An Expreview community member ran benchmarks comparing the performance of the Intel HD 4000 graphics embedded into its upcoming 22 nm "Ivy Bridge" Core i5-3570K, comparing it to the integrated graphics of Core i5-2500K, and discrete graphics NVIDIA GeForce GT 240. These tests are endorsed by the site. The suite of benchmarks included games that aren't quite known to be very taxing on graphics hardware by today's standards, yet are extremely popular; games such as StarCraft II, Left4Dead 2, DiRT 3, Street Fighter IV. Some of the slightly more graphics-intensive benchmarks included Far Cry 2 and 3DMark Vantage. All benchmarks were run at 1280 x 720 resolution.

 

The Intel HD 4000 graphics core beats the HD 3000 hands down, with performance leads as high as 122% in a particular test. The chip produces more than playable frame-rates with Left4Dead 2 and Street Fighter IV, both well above 50 FPS, even DiRT 3 and Far Cry 2 run strictly OK, over 30 FPS. StarCraft II is where it produced under 30 FPS, so the chip might get bogged down in intense battles. A mainstream discrete GeForce or Radeon is a must. On average, the graphics core embedded into the Core i5-3570K was found to be 67.25% faster than the one on the Core i5-2500K.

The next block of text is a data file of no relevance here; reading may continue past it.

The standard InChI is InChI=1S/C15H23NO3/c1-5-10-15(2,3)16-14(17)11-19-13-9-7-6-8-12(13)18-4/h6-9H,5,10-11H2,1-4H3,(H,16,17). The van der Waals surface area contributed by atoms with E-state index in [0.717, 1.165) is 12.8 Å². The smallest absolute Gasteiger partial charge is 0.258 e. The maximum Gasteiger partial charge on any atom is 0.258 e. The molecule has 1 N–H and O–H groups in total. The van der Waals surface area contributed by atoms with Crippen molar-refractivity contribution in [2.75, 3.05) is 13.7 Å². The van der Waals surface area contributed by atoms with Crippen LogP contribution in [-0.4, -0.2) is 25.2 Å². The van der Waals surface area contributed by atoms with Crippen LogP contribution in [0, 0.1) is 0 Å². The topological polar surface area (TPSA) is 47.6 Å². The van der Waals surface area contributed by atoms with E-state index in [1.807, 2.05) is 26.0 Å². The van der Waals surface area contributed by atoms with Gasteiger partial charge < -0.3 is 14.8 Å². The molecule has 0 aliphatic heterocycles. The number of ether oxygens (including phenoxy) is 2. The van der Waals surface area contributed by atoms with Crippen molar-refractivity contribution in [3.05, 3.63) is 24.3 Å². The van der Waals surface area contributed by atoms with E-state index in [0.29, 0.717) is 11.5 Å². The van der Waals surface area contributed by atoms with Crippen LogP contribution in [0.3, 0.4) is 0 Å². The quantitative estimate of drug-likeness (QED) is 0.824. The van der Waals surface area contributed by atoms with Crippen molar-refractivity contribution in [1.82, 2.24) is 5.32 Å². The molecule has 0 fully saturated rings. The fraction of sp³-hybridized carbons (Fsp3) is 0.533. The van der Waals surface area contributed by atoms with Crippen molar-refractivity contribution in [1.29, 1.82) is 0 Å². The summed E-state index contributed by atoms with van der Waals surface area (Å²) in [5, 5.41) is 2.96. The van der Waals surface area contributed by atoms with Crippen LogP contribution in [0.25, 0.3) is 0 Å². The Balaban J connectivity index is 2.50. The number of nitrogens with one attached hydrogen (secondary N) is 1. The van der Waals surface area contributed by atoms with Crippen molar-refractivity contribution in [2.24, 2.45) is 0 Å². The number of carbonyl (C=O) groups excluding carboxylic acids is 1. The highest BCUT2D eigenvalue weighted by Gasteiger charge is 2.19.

When pitted against a 2+ year old GeForce GT 240, the Core i5-3570K struggles. In StarCraft II, it's 53.64% slower. On average, the GT 240 emerged 56.25% faster. A decent effort by Intel to cash in on the entry-level graphics. We are hearing nice things about the HD video playback and GPU acceleration capabilities of Intel's HD 4000 core, and so there's still something to look out for. Agreed, comparing the i5-3570K to the i5-2500K isn't a 100% scientific comparison since the CPU performance also factors in, but it was done purely to assess how far along Intel has come with its graphics.

 

Posted Image

 

Posted Image

 

Posted Image

Not bad if I say myself, but I know the HD 3000 in my laptop certainly couldn't get that much performance :-P

Share this post


Link to post
Share on other sites

Intel Might Make Up for Ivy Bridge Delay With Lower Prices

Intel was reportedly planning to limit mass-shipments of its third-generation Core processors (codenamed: "Ivy Bridge") to notebook ODMs, to help in digestion of swelling inventories of current-generation "Sandy Bridge" Core processors. Only a few models (those targeting Ultrabooks and mainstream notebooks) are expected to face delays till June, performance desktop retail processors will most likely not be affected, their launch is on-course for April.